Finally, a parenting book which demystifies the latest thinking on neurobiology, physiology and trauma and explains what the research means for the everyday life of parents of children who hurt.
As experts on adoption and fostering who are adoptive parents themselves, Caroline Archer and Christine Gordon explain how this knowledge can help parents to better understand and care for their child. They explain why conventional parenting techniques are often not helpful for the child who has experienced early trauma and explore why therapeutic reparenting is the only way to help repair the unhealthy neurobiological and behavioural patterns which affect the child's development. They do not shy away from how difficult reparenting is, acknowledging how hard it can be to recognise our own fallibility as parents and to change our own parenting patterns. The authors also offer hard-won advice on a range of common parenting flashpoints - from defusing arguments and aggression to negotiating bedtimes and breaks in routine, and making sure that special occasions are remembered for all the right reasons.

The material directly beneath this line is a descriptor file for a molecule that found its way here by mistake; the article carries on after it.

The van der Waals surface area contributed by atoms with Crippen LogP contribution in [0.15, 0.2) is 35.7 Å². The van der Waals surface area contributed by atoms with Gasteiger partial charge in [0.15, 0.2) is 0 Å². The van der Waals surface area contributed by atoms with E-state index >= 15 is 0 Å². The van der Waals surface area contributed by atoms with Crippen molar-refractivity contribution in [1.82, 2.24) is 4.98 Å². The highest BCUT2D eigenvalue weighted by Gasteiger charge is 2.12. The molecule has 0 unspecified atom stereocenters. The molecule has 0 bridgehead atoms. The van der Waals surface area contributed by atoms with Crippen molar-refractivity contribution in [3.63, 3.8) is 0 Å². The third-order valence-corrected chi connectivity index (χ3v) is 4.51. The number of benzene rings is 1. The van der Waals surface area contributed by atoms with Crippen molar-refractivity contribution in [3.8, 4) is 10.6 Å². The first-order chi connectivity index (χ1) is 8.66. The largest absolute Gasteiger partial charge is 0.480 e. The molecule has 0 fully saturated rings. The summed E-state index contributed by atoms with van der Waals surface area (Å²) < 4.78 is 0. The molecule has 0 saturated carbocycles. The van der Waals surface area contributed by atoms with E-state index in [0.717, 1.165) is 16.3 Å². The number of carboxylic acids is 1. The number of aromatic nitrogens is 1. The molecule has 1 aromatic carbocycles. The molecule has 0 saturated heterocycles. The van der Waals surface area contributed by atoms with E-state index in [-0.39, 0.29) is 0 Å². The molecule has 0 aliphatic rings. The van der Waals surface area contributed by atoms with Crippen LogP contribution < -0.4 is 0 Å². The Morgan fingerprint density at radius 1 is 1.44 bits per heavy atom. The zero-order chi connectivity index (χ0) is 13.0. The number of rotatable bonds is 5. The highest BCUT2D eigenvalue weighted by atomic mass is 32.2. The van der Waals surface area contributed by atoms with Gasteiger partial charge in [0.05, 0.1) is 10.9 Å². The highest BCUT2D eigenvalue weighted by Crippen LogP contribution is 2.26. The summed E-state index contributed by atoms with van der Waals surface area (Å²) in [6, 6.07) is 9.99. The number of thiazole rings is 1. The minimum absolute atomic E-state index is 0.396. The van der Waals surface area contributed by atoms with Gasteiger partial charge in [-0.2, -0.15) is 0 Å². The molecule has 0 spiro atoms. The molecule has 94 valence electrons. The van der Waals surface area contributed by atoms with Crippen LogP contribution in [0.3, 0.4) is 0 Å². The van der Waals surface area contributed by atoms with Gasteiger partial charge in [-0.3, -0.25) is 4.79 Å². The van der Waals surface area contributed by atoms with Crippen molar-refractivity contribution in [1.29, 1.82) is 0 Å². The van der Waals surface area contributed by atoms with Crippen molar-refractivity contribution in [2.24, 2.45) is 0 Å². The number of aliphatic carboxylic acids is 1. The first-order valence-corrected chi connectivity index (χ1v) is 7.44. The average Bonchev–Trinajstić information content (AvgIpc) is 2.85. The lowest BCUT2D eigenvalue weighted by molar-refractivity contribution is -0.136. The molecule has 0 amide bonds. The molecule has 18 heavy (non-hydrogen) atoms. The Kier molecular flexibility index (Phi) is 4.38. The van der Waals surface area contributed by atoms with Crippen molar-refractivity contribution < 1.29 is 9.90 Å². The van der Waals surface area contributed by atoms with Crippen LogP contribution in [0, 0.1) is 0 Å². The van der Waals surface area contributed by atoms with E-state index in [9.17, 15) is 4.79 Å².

Reparenting the Child Who Hurts is a humane, no-nonsense survival guide for any parent caring for a child with developmental trauma or attachment difficulties, and will also provide information and insights for social workers, teachers, counsellors and other professionals involved in supporting adoptive and foster families.
Caroline Archer is an adoptive parent, an independent consultant in post-adoption support and a therapeutic parent mentor. She is also the bestselling author of First Steps in Parenting a Child who Hurts: Tiddlers and Toddlers 2nd Edition, Next Steps in Parenting a Child who Hurts: Tykes and Teens, and co-author (with Christine Gordon) of New Families, Old Scripts: A Guide to the Language of Trauma and Attachment in Adoptive Families. Christine Gordon is an adoptive parent with many years' experience of working with adoptive and foster families. She was a co-founder of Family Futures Consortium, London. Alongside her 'hands on' supportive role to parents, she is active in training and promoting the professional role of parent mentor as an integral part of the therapeutic team.
Part 1. Stepping Forward: Understanding the Foundations. 1. Knitting Your Kid! Patterns of Knitting and Nurturing. 2. Fitting the Pieces Together. Part 2. What Can We Do? 3. Key Concepts. 4. Information: The Need to Know. 5. Laying the Foundations: Co-regulation for Self-regulation. 6. Rocking and Rolling. 7. Seeing Eye to Eye. 8. Object Permanence and Constancy. 9. Talking, Telling, Timing. 10. Loose Connections. 11. The Child Within the Child. 12. Taking, Borrowing and Difficulties with the Truth. 13. Making Changes, Managing Changes. 14. Special Occasions. 15. Holidays. 16. Siblings. 17. Taking Care of Ourselves. 18. Getting Help. Appendices. Glossary. Index.